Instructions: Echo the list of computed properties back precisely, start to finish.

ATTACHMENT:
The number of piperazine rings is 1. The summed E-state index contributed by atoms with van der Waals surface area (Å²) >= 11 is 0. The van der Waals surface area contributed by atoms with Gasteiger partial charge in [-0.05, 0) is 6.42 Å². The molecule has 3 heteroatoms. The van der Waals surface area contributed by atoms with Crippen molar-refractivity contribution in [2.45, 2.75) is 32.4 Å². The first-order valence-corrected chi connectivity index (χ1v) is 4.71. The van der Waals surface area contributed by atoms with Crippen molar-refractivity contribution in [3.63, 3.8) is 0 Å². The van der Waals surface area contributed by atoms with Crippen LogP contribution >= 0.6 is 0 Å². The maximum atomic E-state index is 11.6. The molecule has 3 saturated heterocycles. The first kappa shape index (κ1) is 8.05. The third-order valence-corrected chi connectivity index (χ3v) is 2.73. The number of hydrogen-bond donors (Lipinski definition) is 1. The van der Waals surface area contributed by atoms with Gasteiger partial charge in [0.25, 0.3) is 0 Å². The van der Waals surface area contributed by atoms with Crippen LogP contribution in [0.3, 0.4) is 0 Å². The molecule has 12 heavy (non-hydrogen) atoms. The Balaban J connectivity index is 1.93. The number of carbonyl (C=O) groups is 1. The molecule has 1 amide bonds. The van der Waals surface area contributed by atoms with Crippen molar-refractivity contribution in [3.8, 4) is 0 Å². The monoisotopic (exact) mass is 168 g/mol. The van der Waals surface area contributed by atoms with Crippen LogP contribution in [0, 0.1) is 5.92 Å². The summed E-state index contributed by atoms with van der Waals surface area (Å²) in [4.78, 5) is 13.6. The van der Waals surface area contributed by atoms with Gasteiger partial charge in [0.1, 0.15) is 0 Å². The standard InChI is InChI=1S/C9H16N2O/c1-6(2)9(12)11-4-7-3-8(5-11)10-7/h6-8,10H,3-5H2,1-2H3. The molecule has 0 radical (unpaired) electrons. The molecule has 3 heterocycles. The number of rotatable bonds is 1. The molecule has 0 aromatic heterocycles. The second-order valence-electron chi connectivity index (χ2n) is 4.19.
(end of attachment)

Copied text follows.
The number of piperazine rings is 1. The summed E-state index contributed by atoms with van der Waals surface area (Å²) >= 11 is 0. The van der Waals surface area contributed by atoms with Gasteiger partial charge in [-0.05, 0) is 6.42 Å². The molecule has 3 heteroatoms. The van der Waals surface area contributed by atoms with Crippen molar-refractivity contribution in [2.45, 2.75) is 32.4 Å². The first-order valence-corrected chi connectivity index (χ1v) is 4.71. The van der Waals surface area contributed by atoms with Crippen molar-refractivity contribution in [3.63, 3.8) is 0 Å². The van der Waals surface area contributed by atoms with Crippen LogP contribution >= 0.6 is 0 Å². The maximum atomic E-state index is 11.6. The molecule has 3 saturated heterocycles. The first kappa shape index (κ1) is 8.05. The third-order valence-corrected chi connectivity index (χ3v) is 2.73. The number of hydrogen-bond donors (Lipinski definition) is 1. The van der Waals surface area contributed by atoms with Gasteiger partial charge in [0.25, 0.3) is 0 Å². The van der Waals surface area contributed by atoms with Crippen LogP contribution in [0.3, 0.4) is 0 Å². The molecule has 12 heavy (non-hydrogen) atoms. The Balaban J connectivity index is 1.93. The number of carbonyl (C=O) groups is 1. The molecule has 1 amide bonds. The van der Waals surface area contributed by atoms with Crippen molar-refractivity contribution in [3.8, 4) is 0 Å². The monoisotopic (exact) mass is 168 g/mol. The van der Waals surface area contributed by atoms with Crippen LogP contribution in [0, 0.1) is 5.92 Å². The summed E-state index contributed by atoms with van der Waals surface area (Å²) in [4.78, 5) is 13.6. The van der Waals surface area contributed by atoms with Gasteiger partial charge in [0.1, 0.15) is 0 Å². The standard InChI is InChI=1S/C9H16N2O/c1-6(2)9(12)11-4-7-3-8(5-11)10-7/h6-8,10H,3-5H2,1-2H3. The molecule has 0 radical (unpaired) electrons. The molecule has 3 heterocycles. The number of rotatable bonds is 1. The molecule has 0 aromatic heterocycles. The second-order valence-electron chi connectivity index (χ2n) is 4.19.